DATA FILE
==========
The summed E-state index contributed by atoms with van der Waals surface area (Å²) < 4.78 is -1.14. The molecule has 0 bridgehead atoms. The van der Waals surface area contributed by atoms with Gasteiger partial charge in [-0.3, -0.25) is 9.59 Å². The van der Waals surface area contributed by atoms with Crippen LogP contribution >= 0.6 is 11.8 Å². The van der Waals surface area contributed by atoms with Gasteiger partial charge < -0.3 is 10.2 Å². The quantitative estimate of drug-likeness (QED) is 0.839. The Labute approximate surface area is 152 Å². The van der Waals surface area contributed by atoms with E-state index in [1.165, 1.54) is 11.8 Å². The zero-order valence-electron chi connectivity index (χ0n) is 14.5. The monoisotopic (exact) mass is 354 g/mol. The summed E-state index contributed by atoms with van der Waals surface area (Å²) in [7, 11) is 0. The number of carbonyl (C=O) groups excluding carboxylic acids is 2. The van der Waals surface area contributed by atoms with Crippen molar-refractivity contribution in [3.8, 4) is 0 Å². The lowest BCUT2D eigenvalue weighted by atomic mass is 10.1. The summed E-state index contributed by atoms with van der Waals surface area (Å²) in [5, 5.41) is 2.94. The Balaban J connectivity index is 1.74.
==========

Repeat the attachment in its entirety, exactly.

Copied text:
The summed E-state index contributed by atoms with van der Waals surface area (Å²) < 4.78 is -1.14. The molecule has 0 bridgehead atoms. The van der Waals surface area contributed by atoms with Gasteiger partial charge in [-0.3, -0.25) is 9.59 Å². The van der Waals surface area contributed by atoms with Crippen LogP contribution >= 0.6 is 11.8 Å². The van der Waals surface area contributed by atoms with Gasteiger partial charge < -0.3 is 10.2 Å². The quantitative estimate of drug-likeness (QED) is 0.839. The Labute approximate surface area is 152 Å². The van der Waals surface area contributed by atoms with E-state index in [1.165, 1.54) is 11.8 Å². The zero-order valence-electron chi connectivity index (χ0n) is 14.5. The monoisotopic (exact) mass is 354 g/mol. The summed E-state index contributed by atoms with van der Waals surface area (Å²) in [7, 11) is 0. The number of carbonyl (C=O) groups excluding carboxylic acids is 2. The van der Waals surface area contributed by atoms with Crippen molar-refractivity contribution in [3.8, 4) is 0 Å². The lowest BCUT2D eigenvalue weighted by atomic mass is 10.1. The summed E-state index contributed by atoms with van der Waals surface area (Å²) in [5, 5.41) is 2.94. The Balaban J connectivity index is 1.74.